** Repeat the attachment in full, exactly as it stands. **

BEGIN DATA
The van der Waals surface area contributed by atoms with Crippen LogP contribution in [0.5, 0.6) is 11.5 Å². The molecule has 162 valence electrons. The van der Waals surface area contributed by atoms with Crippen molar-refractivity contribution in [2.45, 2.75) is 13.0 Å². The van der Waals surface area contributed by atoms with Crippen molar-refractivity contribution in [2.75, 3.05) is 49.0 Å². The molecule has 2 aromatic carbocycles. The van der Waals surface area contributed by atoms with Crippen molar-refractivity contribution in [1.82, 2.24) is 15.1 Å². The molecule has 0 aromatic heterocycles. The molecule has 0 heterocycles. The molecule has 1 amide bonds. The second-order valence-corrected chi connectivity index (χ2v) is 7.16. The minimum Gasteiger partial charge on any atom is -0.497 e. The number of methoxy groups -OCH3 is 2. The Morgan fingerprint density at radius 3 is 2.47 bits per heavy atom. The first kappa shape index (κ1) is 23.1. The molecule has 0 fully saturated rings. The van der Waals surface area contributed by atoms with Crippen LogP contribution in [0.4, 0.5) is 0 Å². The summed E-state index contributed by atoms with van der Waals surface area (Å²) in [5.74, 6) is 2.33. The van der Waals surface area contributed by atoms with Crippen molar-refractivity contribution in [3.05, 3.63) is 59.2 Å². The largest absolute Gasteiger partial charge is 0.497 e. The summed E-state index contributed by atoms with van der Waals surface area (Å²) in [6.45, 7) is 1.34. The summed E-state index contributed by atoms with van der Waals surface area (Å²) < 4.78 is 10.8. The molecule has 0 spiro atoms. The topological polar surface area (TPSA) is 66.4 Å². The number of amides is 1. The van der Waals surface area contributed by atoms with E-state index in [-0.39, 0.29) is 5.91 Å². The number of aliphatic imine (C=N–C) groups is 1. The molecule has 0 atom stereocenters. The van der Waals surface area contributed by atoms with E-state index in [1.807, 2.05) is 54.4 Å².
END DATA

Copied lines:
The van der Waals surface area contributed by atoms with Crippen LogP contribution in [0.5, 0.6) is 11.5 Å². The molecule has 162 valence electrons. The van der Waals surface area contributed by atoms with Crippen molar-refractivity contribution in [2.45, 2.75) is 13.0 Å². The van der Waals surface area contributed by atoms with Crippen molar-refractivity contribution in [2.75, 3.05) is 49.0 Å². The molecule has 2 aromatic carbocycles. The van der Waals surface area contributed by atoms with Crippen molar-refractivity contribution in [1.82, 2.24) is 15.1 Å². The molecule has 0 aromatic heterocycles. The molecule has 0 heterocycles. The molecule has 1 amide bonds. The second-order valence-corrected chi connectivity index (χ2v) is 7.16. The minimum Gasteiger partial charge on any atom is -0.497 e. The number of methoxy groups -OCH3 is 2. The Morgan fingerprint density at radius 3 is 2.47 bits per heavy atom. The first kappa shape index (κ1) is 23.1. The molecule has 0 fully saturated rings. The van der Waals surface area contributed by atoms with Crippen LogP contribution in [0.4, 0.5) is 0 Å². The summed E-state index contributed by atoms with van der Waals surface area (Å²) in [5.74, 6) is 2.33. The van der Waals surface area contributed by atoms with Crippen molar-refractivity contribution in [3.05, 3.63) is 59.2 Å². The largest absolute Gasteiger partial charge is 0.497 e. The summed E-state index contributed by atoms with van der Waals surface area (Å²) in [6.45, 7) is 1.34. The summed E-state index contributed by atoms with van der Waals surface area (Å²) < 4.78 is 10.8. The molecule has 0 spiro atoms. The topological polar surface area (TPSA) is 66.4 Å². The number of amides is 1. The van der Waals surface area contributed by atoms with E-state index in [-0.39, 0.29) is 5.91 Å². The number of aliphatic imine (C=N–C) groups is 1. The molecule has 0 atom stereocenters. The van der Waals surface area contributed by atoms with E-state index in [1.807, 2.05) is 54.4 Å².